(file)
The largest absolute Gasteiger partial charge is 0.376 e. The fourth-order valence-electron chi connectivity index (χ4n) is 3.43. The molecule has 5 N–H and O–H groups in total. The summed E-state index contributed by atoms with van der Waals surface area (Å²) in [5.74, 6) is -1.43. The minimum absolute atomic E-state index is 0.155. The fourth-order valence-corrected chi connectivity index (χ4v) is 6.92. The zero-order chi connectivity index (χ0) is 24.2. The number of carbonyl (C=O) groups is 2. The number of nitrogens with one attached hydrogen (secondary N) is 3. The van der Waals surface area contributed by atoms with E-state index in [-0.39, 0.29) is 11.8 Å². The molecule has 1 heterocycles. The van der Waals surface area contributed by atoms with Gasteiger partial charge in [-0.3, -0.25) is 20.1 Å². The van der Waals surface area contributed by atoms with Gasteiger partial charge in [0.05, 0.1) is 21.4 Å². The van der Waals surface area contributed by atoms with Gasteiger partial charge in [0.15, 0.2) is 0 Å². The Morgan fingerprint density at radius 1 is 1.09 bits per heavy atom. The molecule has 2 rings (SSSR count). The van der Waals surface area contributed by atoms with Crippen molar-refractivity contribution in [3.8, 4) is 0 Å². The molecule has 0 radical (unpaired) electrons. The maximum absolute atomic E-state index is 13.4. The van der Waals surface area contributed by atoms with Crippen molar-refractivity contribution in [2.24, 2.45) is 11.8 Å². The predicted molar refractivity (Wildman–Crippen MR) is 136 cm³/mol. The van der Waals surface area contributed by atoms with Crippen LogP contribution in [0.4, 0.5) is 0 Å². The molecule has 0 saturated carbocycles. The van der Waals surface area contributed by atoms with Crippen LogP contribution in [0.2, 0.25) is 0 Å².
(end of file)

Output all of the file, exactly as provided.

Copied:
The largest absolute Gasteiger partial charge is 0.376 e. The fourth-order valence-electron chi connectivity index (χ4n) is 3.43. The molecule has 5 N–H and O–H groups in total. The summed E-state index contributed by atoms with van der Waals surface area (Å²) in [5.74, 6) is -1.43. The minimum absolute atomic E-state index is 0.155. The fourth-order valence-corrected chi connectivity index (χ4v) is 6.92. The zero-order chi connectivity index (χ0) is 24.2. The number of carbonyl (C=O) groups is 2. The number of nitrogens with one attached hydrogen (secondary N) is 3. The van der Waals surface area contributed by atoms with E-state index in [-0.39, 0.29) is 11.8 Å². The molecule has 1 heterocycles. The van der Waals surface area contributed by atoms with Gasteiger partial charge in [-0.3, -0.25) is 20.1 Å². The van der Waals surface area contributed by atoms with Gasteiger partial charge in [0.05, 0.1) is 21.4 Å². The van der Waals surface area contributed by atoms with Gasteiger partial charge in [0.15, 0.2) is 0 Å². The Morgan fingerprint density at radius 1 is 1.09 bits per heavy atom. The molecule has 2 rings (SSSR count). The van der Waals surface area contributed by atoms with Crippen molar-refractivity contribution in [3.8, 4) is 0 Å². The molecule has 0 radical (unpaired) electrons. The maximum absolute atomic E-state index is 13.4. The van der Waals surface area contributed by atoms with Crippen molar-refractivity contribution in [2.24, 2.45) is 11.8 Å². The predicted molar refractivity (Wildman–Crippen MR) is 136 cm³/mol. The van der Waals surface area contributed by atoms with Crippen LogP contribution in [0.4, 0.5) is 0 Å². The molecule has 0 saturated carbocycles. The van der Waals surface area contributed by atoms with Crippen LogP contribution in [0.2, 0.25) is 0 Å².